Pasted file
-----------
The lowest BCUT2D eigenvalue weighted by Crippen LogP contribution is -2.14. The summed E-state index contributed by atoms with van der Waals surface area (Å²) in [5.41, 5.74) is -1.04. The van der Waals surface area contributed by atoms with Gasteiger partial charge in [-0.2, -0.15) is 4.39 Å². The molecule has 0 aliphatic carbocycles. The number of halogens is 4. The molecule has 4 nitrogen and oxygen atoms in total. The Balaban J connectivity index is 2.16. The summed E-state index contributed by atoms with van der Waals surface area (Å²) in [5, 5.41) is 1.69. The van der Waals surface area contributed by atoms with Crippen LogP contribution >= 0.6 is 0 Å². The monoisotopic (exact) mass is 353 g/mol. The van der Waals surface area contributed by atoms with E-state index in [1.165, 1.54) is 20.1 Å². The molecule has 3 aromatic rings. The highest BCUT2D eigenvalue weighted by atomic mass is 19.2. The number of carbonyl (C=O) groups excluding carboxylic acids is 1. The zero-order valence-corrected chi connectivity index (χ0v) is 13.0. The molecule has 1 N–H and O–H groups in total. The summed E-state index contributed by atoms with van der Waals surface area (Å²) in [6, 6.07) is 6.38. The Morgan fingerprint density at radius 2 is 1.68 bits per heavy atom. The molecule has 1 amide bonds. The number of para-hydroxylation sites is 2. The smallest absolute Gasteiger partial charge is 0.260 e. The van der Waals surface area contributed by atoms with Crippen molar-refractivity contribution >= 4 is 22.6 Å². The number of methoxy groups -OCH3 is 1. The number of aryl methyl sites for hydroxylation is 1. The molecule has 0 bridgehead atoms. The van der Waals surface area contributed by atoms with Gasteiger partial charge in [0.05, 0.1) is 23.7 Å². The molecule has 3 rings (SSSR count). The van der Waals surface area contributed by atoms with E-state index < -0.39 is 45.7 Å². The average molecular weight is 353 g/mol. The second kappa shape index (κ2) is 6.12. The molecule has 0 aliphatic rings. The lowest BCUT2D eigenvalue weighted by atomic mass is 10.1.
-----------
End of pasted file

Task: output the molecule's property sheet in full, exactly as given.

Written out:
The lowest BCUT2D eigenvalue weighted by Crippen LogP contribution is -2.14. The summed E-state index contributed by atoms with van der Waals surface area (Å²) in [5.41, 5.74) is -1.04. The van der Waals surface area contributed by atoms with Gasteiger partial charge in [-0.2, -0.15) is 4.39 Å². The molecule has 0 aliphatic carbocycles. The number of halogens is 4. The molecule has 4 nitrogen and oxygen atoms in total. The Balaban J connectivity index is 2.16. The summed E-state index contributed by atoms with van der Waals surface area (Å²) in [5, 5.41) is 1.69. The van der Waals surface area contributed by atoms with Crippen LogP contribution >= 0.6 is 0 Å². The monoisotopic (exact) mass is 353 g/mol. The van der Waals surface area contributed by atoms with E-state index in [1.165, 1.54) is 20.1 Å². The molecule has 3 aromatic rings. The highest BCUT2D eigenvalue weighted by atomic mass is 19.2. The number of carbonyl (C=O) groups excluding carboxylic acids is 1. The zero-order valence-corrected chi connectivity index (χ0v) is 13.0. The molecule has 1 N–H and O–H groups in total. The summed E-state index contributed by atoms with van der Waals surface area (Å²) in [6, 6.07) is 6.38. The Morgan fingerprint density at radius 2 is 1.68 bits per heavy atom. The molecule has 1 amide bonds. The number of para-hydroxylation sites is 2. The smallest absolute Gasteiger partial charge is 0.260 e. The van der Waals surface area contributed by atoms with Crippen molar-refractivity contribution >= 4 is 22.6 Å². The number of methoxy groups -OCH3 is 1. The number of aryl methyl sites for hydroxylation is 1. The molecule has 0 bridgehead atoms. The van der Waals surface area contributed by atoms with Gasteiger partial charge in [0.05, 0.1) is 23.7 Å². The molecule has 3 rings (SSSR count). The van der Waals surface area contributed by atoms with E-state index < -0.39 is 45.7 Å². The average molecular weight is 353 g/mol. The second kappa shape index (κ2) is 6.12. The molecule has 0 aliphatic rings. The lowest BCUT2D eigenvalue weighted by atomic mass is 10.1.